In 1992, I did the research on proportional representation in Germany and Italy, and on some other systems, for the head of political science at Laurentian University as part of the report on electoral reform and party finances. It sits gathering dust in government archives 22 years later. Nothing, of course, happened with it.
I'm a dual citizen. I lived in Germany for some time. I am active in trying to keep up my German with a group of Germans. I remember having people like the head of the Canadian Light Source ask me how a party that got less that 30% of the vote could possibly exercise discipline over even its own members, the way Hitler did in Germany.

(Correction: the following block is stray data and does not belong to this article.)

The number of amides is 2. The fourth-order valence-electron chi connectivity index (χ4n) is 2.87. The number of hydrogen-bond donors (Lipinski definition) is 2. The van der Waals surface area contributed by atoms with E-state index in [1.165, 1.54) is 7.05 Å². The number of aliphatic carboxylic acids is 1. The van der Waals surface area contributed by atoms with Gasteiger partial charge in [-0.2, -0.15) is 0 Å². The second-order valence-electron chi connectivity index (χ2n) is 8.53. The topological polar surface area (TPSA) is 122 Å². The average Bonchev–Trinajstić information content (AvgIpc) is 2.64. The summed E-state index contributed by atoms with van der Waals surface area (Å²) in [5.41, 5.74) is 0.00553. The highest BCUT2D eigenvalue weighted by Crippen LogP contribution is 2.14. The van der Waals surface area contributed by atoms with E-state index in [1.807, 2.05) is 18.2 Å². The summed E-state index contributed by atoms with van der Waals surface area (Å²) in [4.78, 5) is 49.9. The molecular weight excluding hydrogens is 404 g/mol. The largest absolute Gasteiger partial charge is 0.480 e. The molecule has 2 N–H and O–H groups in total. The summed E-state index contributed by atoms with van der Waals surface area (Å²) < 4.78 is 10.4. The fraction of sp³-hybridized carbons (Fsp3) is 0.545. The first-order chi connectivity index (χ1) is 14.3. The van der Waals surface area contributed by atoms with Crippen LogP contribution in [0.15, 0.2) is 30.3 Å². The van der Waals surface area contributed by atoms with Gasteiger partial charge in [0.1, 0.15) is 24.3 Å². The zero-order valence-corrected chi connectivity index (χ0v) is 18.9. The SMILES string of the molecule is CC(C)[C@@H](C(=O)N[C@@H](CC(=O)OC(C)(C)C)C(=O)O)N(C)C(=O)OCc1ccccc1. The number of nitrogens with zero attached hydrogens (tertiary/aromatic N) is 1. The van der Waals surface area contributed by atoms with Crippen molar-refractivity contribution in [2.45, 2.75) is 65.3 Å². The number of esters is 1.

We're a unique combination, I think, of party discipline and first past the post. In other jurisdictions, in the U.K., people can disagree with their party, but not in Canada.
We were in New Zealand in 2001, and people told us how they felt. Proportional representation had come through dual referenda. The first was on changing the electoral system.
You heard what that poll, a neutral poll of public opinion, found about how satisfied Canadians are with the system. They had two referenda, and there was another attempt. The first one was overwhelming, despite the opposition of both majority parties. The second referendum ranked which system to use.
We are one of six—I looked this up in Wikipedia yesterday—major democracies that.... Over 30 stable democracies with over two million citizens use proportional representation. We've become a backwater in terms of democracy.